And Nothing Else Compares: Coldplay’s A Rush of Blood to the Head at 20

Looking back on one of the best sophomore albums in modern rock

Coldplay A Rush of Blood to the Head poster (Image: eBay)

When it was released on August 26, 2002, A Rush of Blood to the Head provided the rush needed to propel Coldplay to their eventual superstardom.

While their debut album Parachutes was an initial introduction, their sophomore set underscored their innate ability to fuse pop precepts with a progressive posture, which, in turn, assured them the ability to connect commercially.

Coldplay A Rush of Blood to the Head, Capitol Records 2002

More than its predecessor, A Rush of Blood to the Head shared songs that had an emphatic impact from the first encounter. From the emphatic strains of “In My Place” and the ringing resolve of “Clocks,” through to the emotional entanglement of “Warning Sign,” the clarity and commitment of “Amsterdam” and the beautiful balladry of “God Put a Smile on Your Face,” it’s clearly an album that’s built on melody, texture and an assured dynamic which gave each song an anthemic impact. 


VIDEO: Coldplay “In My Place”

That in itself made AROBTTH a landmark album, but the accolades that followed further elevated its status overall. It topped the British album charts its first week of release, and went on to become the eighth biggest selling album of the 21st century in the U.K. It’s since gone on to sell some three million copies in Britain alone and approximately 15 million copies worldwide. It also spawned three hit singles — “In My Place,” “The Scientist” and “Clocks.” Equally as impressively — especially for a relatively new band — the album garnered three Grammys — Best Alternative Album, Best Rock Performance (for the aforementioned “In My Place”) in 2003, and a Grammy for Record of the Year the year after. It tallied three VMA Awards as well. In addition, it was nominated for Best British Album of the Past 30 Years at the 2010 Brit Awards.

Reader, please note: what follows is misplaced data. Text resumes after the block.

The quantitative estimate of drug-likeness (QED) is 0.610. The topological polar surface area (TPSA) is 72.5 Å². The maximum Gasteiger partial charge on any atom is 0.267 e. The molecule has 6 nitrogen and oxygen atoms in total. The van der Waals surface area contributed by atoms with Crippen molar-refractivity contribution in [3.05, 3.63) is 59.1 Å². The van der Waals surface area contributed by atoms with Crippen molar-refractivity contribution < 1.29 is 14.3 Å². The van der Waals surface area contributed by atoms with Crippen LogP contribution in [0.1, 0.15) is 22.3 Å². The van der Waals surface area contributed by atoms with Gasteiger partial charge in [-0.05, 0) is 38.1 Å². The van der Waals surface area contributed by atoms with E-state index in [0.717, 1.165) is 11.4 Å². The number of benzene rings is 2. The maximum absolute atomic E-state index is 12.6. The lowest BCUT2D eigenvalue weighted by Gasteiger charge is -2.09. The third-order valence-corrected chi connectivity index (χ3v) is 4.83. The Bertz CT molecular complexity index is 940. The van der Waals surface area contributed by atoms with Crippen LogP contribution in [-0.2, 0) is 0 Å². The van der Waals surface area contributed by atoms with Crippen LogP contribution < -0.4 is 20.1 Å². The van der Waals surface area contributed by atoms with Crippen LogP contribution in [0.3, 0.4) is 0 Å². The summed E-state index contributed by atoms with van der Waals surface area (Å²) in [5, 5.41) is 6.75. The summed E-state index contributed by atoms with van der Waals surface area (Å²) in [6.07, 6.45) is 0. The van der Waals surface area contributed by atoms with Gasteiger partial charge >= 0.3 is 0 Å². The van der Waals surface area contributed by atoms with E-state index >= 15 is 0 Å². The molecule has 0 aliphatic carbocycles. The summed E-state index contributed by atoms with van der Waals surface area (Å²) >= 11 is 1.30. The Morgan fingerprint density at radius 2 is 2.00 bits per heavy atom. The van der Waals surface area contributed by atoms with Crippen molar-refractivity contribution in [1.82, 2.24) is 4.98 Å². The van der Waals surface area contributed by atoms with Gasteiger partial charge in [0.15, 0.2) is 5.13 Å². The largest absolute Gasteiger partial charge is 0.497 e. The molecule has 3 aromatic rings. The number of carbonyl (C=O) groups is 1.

VIDEO: Coldplay “The Scientist”

Notably, work on the album began on September 17, 2001, less than a week after the events of 9/11. While the tragedy put some uncertainty into the mix, it also began a period of prolonged writing activity that proved remarkably productive. Nevertheless, it was left to singer/keyboardist/composer Chris Martin and guitarist Jon Buckland to work up the original demos, that were then presented to the rest of the band. Ultimately however, several of the songs from those initial sessions were abandoned either due to the fact that they sounded too similar to the material on Parachutes, or simply because Martin and the band didn’t feel they were as good as they could be. The tension at the time was such that one or more members went as far as to threaten to quit entirely.  


VIDEO: Coldplay “Clocks”

Again, this was only the band’s second album. Yet they weren’t content simply to rest of the laurels they received the first time around. It was, in fact, an indication of their ambition to build a bigger brand that would go well beyond any commercial credence. “Politik” in particular expressed a distinct world view, just as other songs — “Clocks” and “A Whisper” in particular — shared a certain urgency and a desire to make more than a lingering impression.

Several songs also touch on the usual topics having to do with love and relationships, but it was the band’s arched approach, their ability to make each song sounds like something epic that made the most immediate impression.

In that regard, A Rush of Blood to the Head clearly lives up to its name. 


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Lee Zimmerman

Lee Zimmerman is a writer and columnist based in beautiful Maryville Tennessee. Over the past 20 years, his work has appeared in dozens of leading music publications. He is also the author of Americana Music: Voice, Visionaries, and Pioneers of an Honest Sound, which will be published by Texas A&M University Press early next year.

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